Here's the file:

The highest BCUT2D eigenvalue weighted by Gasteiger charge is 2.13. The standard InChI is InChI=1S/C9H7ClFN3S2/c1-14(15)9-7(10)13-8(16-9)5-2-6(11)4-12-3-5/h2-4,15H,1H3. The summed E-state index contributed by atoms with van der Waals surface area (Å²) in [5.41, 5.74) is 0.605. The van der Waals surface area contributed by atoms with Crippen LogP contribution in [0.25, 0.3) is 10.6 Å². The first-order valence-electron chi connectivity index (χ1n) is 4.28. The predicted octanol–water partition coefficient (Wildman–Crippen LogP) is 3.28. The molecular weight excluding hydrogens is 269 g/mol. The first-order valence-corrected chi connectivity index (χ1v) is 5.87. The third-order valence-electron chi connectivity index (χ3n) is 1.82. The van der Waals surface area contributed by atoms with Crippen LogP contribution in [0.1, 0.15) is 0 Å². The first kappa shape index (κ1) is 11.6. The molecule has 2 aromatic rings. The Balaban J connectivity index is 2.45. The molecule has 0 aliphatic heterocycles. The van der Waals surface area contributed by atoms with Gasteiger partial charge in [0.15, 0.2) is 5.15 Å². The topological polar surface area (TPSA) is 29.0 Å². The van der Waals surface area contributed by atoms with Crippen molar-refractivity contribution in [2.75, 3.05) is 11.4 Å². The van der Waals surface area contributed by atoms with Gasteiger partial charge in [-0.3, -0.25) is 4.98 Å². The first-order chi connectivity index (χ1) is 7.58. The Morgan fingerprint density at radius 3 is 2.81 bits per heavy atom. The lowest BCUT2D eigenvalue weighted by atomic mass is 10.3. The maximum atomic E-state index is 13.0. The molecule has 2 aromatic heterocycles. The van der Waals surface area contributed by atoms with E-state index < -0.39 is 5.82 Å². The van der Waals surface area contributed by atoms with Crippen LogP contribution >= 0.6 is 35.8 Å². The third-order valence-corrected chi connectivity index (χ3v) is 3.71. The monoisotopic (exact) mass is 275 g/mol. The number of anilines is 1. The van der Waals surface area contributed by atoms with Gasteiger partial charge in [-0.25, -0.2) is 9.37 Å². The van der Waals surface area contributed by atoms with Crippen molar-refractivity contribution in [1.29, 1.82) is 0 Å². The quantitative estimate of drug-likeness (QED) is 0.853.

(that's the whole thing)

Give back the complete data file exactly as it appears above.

The highest BCUT2D eigenvalue weighted by Gasteiger charge is 2.13. The standard InChI is InChI=1S/C9H7ClFN3S2/c1-14(15)9-7(10)13-8(16-9)5-2-6(11)4-12-3-5/h2-4,15H,1H3. The summed E-state index contributed by atoms with van der Waals surface area (Å²) in [5.41, 5.74) is 0.605. The van der Waals surface area contributed by atoms with Crippen LogP contribution in [0.25, 0.3) is 10.6 Å². The first-order valence-electron chi connectivity index (χ1n) is 4.28. The predicted octanol–water partition coefficient (Wildman–Crippen LogP) is 3.28. The molecular weight excluding hydrogens is 269 g/mol. The first-order valence-corrected chi connectivity index (χ1v) is 5.87. The third-order valence-electron chi connectivity index (χ3n) is 1.82. The van der Waals surface area contributed by atoms with Crippen LogP contribution in [0.1, 0.15) is 0 Å². The first kappa shape index (κ1) is 11.6. The molecule has 2 aromatic rings. The Balaban J connectivity index is 2.45. The molecule has 0 aliphatic heterocycles. The van der Waals surface area contributed by atoms with Gasteiger partial charge in [0.15, 0.2) is 5.15 Å². The topological polar surface area (TPSA) is 29.0 Å². The van der Waals surface area contributed by atoms with Crippen molar-refractivity contribution in [2.75, 3.05) is 11.4 Å². The van der Waals surface area contributed by atoms with Gasteiger partial charge in [-0.3, -0.25) is 4.98 Å². The first-order chi connectivity index (χ1) is 7.58. The Morgan fingerprint density at radius 3 is 2.81 bits per heavy atom. The lowest BCUT2D eigenvalue weighted by atomic mass is 10.3. The maximum atomic E-state index is 13.0. The molecule has 2 aromatic heterocycles. The van der Waals surface area contributed by atoms with E-state index < -0.39 is 5.82 Å². The van der Waals surface area contributed by atoms with Crippen LogP contribution >= 0.6 is 35.8 Å². The third-order valence-corrected chi connectivity index (χ3v) is 3.71. The monoisotopic (exact) mass is 275 g/mol. The number of anilines is 1. The van der Waals surface area contributed by atoms with Gasteiger partial charge in [-0.25, -0.2) is 9.37 Å². The van der Waals surface area contributed by atoms with Crippen molar-refractivity contribution in [1.29, 1.82) is 0 Å². The quantitative estimate of drug-likeness (QED) is 0.853.